We continued our series at Gateway Church in Austin looking at the seasons of a marriage with the topic: “Love is Exhausting.” I interviewed a panel of couples at the South Campus. Here are some of our thoughts:
“We’ve all heard the statistics: 1 out of 2 marriages ends in divorce. Maybe you haven’t heard these statistics:
- Only 1 out of 3 marriages makes it to 25 years of marriages
- Only 1 out of 5 make it to 35 years
- Only 1 out of 20 make it to 50 years
- 10% of marriages end in the first year
- 10% of marriages end in years two & three
- 25% of marriages end between years four & twenty
- After 20 years of marriage, only 10% of marriages end in divorce
Too often we have incredibly unrealistic expectations, and we’re not prepared to work at marriage. As a result, we get stuck but refuse to go see experts or let others help us.
There are 3 crunch points in every marriage where you have to make adjustments, you have to go for a tune up, and not surprisingly these are also the years in which most divorces take place—year 2, year 7, and first years as empty nesters.
Year 2 – Resolving Conflict Through Communication (This is usually just before the kids but after the romance ends)
God’s view of marriage is this: ‘Two imperfect people, entering a life-long commitment to pursue a loving intimacy of oneness that only reliance on God’s love can accomplish.’
You WILL marry a deeply flawed person, yet we’re all shocked when we discover it. We’re trying to hook up two deeply flawed individuals with the hope of producing one bliss-filled, problem free relationship.
Jesus reminds us of God’s design for marriage quoting Genesis 2: ‘The Creator ‘made them male and female,’ and said, ‘For this reason a man will leave his father and mother and be united to his wife, and the two will become one flesh’? So they are no longer two, but one. Therefore what God has joined together, let no one separate.’ (Matthew 19:4-6)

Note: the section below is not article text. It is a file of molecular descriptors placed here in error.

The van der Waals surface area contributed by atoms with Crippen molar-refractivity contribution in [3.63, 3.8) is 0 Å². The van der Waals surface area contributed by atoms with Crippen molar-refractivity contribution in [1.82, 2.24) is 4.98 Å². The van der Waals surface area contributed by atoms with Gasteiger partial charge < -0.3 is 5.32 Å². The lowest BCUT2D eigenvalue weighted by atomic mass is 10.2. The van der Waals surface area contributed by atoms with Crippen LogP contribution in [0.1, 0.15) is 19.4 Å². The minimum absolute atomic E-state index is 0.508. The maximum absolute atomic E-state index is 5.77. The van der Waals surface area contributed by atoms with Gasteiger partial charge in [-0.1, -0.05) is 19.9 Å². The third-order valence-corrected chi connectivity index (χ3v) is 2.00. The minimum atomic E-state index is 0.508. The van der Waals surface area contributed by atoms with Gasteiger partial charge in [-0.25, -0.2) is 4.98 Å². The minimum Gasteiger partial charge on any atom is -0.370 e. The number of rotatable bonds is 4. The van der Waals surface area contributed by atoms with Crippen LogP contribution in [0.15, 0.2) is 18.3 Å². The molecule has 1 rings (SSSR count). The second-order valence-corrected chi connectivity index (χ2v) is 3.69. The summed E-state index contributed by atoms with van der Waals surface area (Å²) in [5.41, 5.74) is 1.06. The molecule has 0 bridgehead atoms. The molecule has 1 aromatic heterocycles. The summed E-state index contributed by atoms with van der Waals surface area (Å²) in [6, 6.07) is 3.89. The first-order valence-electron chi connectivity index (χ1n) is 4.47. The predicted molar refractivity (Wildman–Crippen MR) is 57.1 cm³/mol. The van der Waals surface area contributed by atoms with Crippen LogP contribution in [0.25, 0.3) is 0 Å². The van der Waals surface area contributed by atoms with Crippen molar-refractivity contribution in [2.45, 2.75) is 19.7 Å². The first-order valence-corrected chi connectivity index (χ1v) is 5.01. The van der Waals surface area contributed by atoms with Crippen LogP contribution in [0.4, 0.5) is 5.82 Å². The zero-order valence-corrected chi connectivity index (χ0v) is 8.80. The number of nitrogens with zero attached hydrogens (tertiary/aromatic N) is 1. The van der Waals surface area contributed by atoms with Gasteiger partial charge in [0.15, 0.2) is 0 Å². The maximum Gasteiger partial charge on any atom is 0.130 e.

The goal is this intimacy of Oneness—not that we fuse, mind meld, or irradicate our individuality, but instead we ‘Leave’ our family of origin, and unite as One new family—But this means leaving what we grew up with. It’s really hard to realize that your family of origin gave you some great gifts—things you want to keep, but also some bad stuff God wants to heal or just throw out.
With God’s help we can die to our narcissistic, individualistic, me centered ways, and think of the other as much as we do ourselves.
‘Be humble, thinking of others as better than yourselves. Don’t look out only for your own interests, but take an interest in others, too. You must have the same attitude that Christ Jesus had…When he appeared in human form, he humbled himself in obedience to God and died on a cross for us’. (Philippians 2:3-8)
To truly learn to love, whether single or married, involves a kind of dying to ourselves to love the other (dying to our old ways, our old families, wanting everyone to be wired just like us, and dying to pride so we can admit our wrongs).
Year 7 – Adjusting to life with children
Studies by U. of Virginia showed the most stressful time in a marriage is right after the first child is born. Years 7-8 are the highest years of divorce since couples weren’t prepared to adjust from 2-3 years of married life without kids to the new depth of dying to yourself that has to happen when you have kids.
Define the Relationship every new season.
If we are going to nourish our marriages, we must carve out regular times to get away alone together. These departures should ideally be daily, weekly, and annually. First, at least once a day, a couple needs a few minutes of uninterrupted conversation. Try to talk about some subjects other than just the kids or work. Find out what’s going on inside the other person.
Finally, don’t go through the exhausting years alone! That’s a recipe for disaster. God intended the church to be like a second family, family done His way, supportive, encouraging, truth-telling, helping each other succeed.”